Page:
During the late nineties the families of the most controversial deaths in police custody victims came together to form UFFC. Since then we have campaigned for justice for our loved ones and our efforts have yielded some results. The police self-investigation of deaths in custody, previously overseen by the Police Complaints Authority, was replaced by the Independent Police Complaints Commission. The Attorney General was forced to undergo a review of the role of the Crown Prosecution Service. We continue to monitor these developments. Since last year, and in particular through the case of Sean Rigg, the IPCC has been found not fit for purpose.

No reforms or reviews have ever addressed the lack of justice in outstanding cases such as Joy Gardner, Brian Douglas and Shiji Lapite, to name a few. These are human rights abuses and must be dealt with accordingly. Nothing can replace due process of law and with so much overwhelming evidence against police officers accused of murder or manslaughter, the question remains why have they not been convicted? UFFC has supported cases such as Ricky Bishop, Roger Sylvester, Mikey Powell and Harry Stanley. In recent years other high profile cases such as those of Ian Tomlinson, Jean Charles De Menezes and Sean Rigg show how the IPCC and the CPS have continued to fail us. In the last two years alone we have had the deaths of David Emanuel (aka Smiley Culture), Kingsley Burrell, Demetre Fraser, Lloyd Butler, Mark Duggan and Anthony Grainger. The deaths have not stopped and nor shall we. Our Annual Remembrance Procession will take place on 26th October 2013.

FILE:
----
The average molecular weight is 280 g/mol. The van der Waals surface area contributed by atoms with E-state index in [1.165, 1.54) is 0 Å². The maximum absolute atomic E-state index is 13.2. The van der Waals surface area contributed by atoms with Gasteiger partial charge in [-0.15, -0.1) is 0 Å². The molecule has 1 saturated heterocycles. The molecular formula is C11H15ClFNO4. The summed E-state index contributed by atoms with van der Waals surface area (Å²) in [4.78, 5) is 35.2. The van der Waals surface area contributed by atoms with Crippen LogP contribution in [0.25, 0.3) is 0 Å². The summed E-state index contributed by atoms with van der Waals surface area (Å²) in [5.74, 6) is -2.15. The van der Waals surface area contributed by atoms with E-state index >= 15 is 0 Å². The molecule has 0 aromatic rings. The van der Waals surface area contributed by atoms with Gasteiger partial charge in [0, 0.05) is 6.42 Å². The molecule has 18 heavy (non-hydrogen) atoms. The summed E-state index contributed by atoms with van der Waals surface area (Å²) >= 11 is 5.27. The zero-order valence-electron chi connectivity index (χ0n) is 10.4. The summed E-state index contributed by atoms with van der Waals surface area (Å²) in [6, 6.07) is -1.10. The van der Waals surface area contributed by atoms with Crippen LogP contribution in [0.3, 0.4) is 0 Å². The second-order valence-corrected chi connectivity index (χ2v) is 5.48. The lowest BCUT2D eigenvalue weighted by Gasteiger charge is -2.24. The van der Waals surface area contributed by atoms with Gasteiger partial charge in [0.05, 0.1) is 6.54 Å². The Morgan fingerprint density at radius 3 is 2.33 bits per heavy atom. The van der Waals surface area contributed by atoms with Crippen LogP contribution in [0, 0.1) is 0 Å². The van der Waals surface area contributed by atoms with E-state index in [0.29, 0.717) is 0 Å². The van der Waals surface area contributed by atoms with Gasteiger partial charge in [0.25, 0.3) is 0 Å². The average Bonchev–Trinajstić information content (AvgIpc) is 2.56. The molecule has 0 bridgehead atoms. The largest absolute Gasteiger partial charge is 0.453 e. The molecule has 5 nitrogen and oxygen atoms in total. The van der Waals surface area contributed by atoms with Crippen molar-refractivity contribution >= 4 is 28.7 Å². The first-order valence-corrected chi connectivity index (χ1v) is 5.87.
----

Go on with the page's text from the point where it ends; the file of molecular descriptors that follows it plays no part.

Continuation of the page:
UFFC is supported by Migrant Media, Newham Monitoring Project, Pan African Society Community Forum, 4wardEver UK, Garden Court Chambers, Institute of Race Relations, INQUEST and Defend the Right to Protest.

The UUFC facebook page with more information is here.

BGND Philosophy of Religion Conference 2013

I wanted to draw attention to the Baylor-Georgetown-Notre Dame Philosophy of Religion Conference, this year, taking place October 3-5 at Notre Dame. It’s got a fabulous line-up and lots of women on the program.

Here’s the conference program:


Thursday, Oct. 3

    • 2:30 p.m. – 2:40 p.m.: Welcome
    • 2:40 p.m. – 4:00 p.m.: Pamela Anderson (Oxford) – “Making Sense of Things: Why Metaphysics Matters to Analytic Theology”
    • 4:10 p.m. – 5:30 p.m.: Jon Kvanvig (Baylor) – “Affective Faith and Its Cognitive Dimension”
    • Dinner

Friday, Oct. 4

    • Breakfast (starting at 8:30 a.m. outside the conference room)
    • 10:30 a.m. – 11:50 a.m.: Pat Kain (Purdue) – “God, Good, and Kant”
    • 11:50 – 1:20 p.m.: Lunch
    • 1:20 p.m. – 2:40 p.m.: Jeff Speaks (Notre Dame) – “The Greatest Possible Being”
    • Free time* and Dinner

Saturday, Oct. 5

    • Breakfast (starting at 9:30 a.m. outside the conference room)
    • 10:00 a.m. – 11:20 a.m.: Roger White (MIT) – “Teleological Explanations and Arguments”
      • Commentator: Elizabeth Miller (Harvard)
    • 11:30 a.m. – 12:50 a.m.: Shieva Kleinschmidt (USC) – “Reasoning without the Principle of Sufficient Reason”
    • 12:50 a.m. – 2:20 p.m.: Lunch
    • 2:20 p.m. – 3:40 p.m.: Charity Anderson (Oxford) – “Pragmatic Encroachment, Stakes, and Religious Knowledge
    • ​3:50 p.m. – 5:10 p.m.: Jennifer Lackey (Northwestern) – “Religious Belief and the Epistemology of Testimony”
    • Free time and Dinner

*All conference participants are welcome and encouraged to attend Susanna Schellenberg‘s colloquium on Fri., Oct 4 from 3:00 p.m. – 5:30 p.m. in 220 Malloy Hall.